Monday, November 23, 2009

Allen Baron's Blast of Silence

A couple friends of mine organized a minifestival last weekend: they watched, I think, twelve films on a big screen, projected from a canon (is this the right word? I'm not very savvy in these). Each participant brought one or two films with them. I brought Roger Corman's Little Shop of Horrors and Blast of Silence by Allen Baron that I recently purchased. (I realized I couldn't've watched it myself, since my DVD player plays only Region 2 discs, and this was Region 1.)

Now, Blast of Silence really holds an interesting place in my movie history. I still remember a tickling sensation I got out of reading the film's entry in Alain Silver's seminal book, Film Noir. This was something like 1987, and I'd lended the book from the library in Pori, my hometown. At the time, there were no copies of the film around - certainly not a film version that I could've seen anywhere and no VHS cassettes were released. It was even hard to find any information on the film and the director, Allen Baron, and I suspected I'd never see the film. When in the late nineties I acquantained Tapani Maskula, a film critic known for his liking of American film noir and gritty B-movies in general, I asked him about the film. Even he hadn't seen it, even though he'd bought every American B-movie available at the time. (Yeah, technically Blast of Silence isn't a B-movie, I know: it was an indie picture, bought and distributed by Universal. But I don't know if it was played as a feature, since it's only 77 minutes long.)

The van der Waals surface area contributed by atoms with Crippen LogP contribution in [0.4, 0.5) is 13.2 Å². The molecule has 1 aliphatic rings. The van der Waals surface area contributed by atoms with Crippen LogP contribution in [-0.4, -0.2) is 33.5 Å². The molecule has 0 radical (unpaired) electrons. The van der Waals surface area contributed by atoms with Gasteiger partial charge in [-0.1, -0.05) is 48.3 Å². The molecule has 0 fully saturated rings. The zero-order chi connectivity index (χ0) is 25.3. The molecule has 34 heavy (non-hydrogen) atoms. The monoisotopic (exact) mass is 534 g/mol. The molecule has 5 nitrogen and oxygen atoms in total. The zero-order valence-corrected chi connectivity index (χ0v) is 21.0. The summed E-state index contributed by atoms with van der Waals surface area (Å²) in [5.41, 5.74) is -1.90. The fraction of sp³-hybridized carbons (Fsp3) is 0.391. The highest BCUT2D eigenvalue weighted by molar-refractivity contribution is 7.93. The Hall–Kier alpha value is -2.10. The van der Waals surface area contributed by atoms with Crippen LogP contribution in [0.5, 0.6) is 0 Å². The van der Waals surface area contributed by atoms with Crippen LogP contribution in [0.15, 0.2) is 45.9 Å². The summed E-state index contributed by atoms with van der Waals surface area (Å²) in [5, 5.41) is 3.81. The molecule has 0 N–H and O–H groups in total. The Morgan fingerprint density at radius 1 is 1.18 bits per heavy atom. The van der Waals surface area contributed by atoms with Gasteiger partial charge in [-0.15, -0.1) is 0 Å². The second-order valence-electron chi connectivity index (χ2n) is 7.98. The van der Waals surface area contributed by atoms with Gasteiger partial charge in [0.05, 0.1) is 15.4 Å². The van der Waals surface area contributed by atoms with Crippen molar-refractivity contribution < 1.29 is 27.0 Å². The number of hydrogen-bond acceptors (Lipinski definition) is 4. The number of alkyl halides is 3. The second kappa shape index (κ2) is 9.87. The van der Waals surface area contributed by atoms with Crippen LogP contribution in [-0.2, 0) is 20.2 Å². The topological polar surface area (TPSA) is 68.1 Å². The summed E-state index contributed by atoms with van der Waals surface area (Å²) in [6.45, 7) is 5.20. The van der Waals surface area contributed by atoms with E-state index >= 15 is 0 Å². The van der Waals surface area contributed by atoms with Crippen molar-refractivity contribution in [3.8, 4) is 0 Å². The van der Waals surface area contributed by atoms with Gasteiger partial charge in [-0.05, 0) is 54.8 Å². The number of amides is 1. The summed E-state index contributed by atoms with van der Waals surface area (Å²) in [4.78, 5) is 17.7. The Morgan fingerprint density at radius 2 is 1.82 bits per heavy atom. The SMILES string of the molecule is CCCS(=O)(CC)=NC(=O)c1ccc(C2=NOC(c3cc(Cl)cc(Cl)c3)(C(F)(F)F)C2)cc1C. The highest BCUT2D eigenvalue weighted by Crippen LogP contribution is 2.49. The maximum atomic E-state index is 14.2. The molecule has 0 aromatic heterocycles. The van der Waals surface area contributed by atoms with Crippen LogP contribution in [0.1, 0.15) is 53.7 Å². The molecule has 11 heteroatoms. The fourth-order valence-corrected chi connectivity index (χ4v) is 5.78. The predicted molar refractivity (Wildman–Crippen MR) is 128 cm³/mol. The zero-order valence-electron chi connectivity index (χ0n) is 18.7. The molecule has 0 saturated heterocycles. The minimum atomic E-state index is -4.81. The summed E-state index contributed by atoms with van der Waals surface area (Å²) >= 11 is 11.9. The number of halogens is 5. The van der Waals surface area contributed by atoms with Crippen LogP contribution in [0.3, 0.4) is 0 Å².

You can guess how enthusiastic I was when I noticed that Criterion had published the film on their DVD series. I bought the film the first chance I got. Watching the film after all these years was a bit of suspense for me. Would the film really be worth the wait?

I think it was, even though I think time had eaten it a bit. There's the voice-over narration by Lionel Stander, which sounds a bit comical and forced today - but it's only because we've grown so accustomed to it, in Sin City and the likes of it. It's become a parody of its self. The actors in the film weren't very good (but Allen Baron, the director himself in the lead, looks a lot like Robert De Niro!). But the cinematography and the dark mood in the film are top-notch. The ending is so dark you don't even want to know why everything happened the way they did. This is a very bleak look into a hired assassin's lone life, and you might compare Blast of Silence to, for example, Kevin Wignall's novels about lone assassins. Blast of Silence is essential to everyone who claims he/she likes film noir.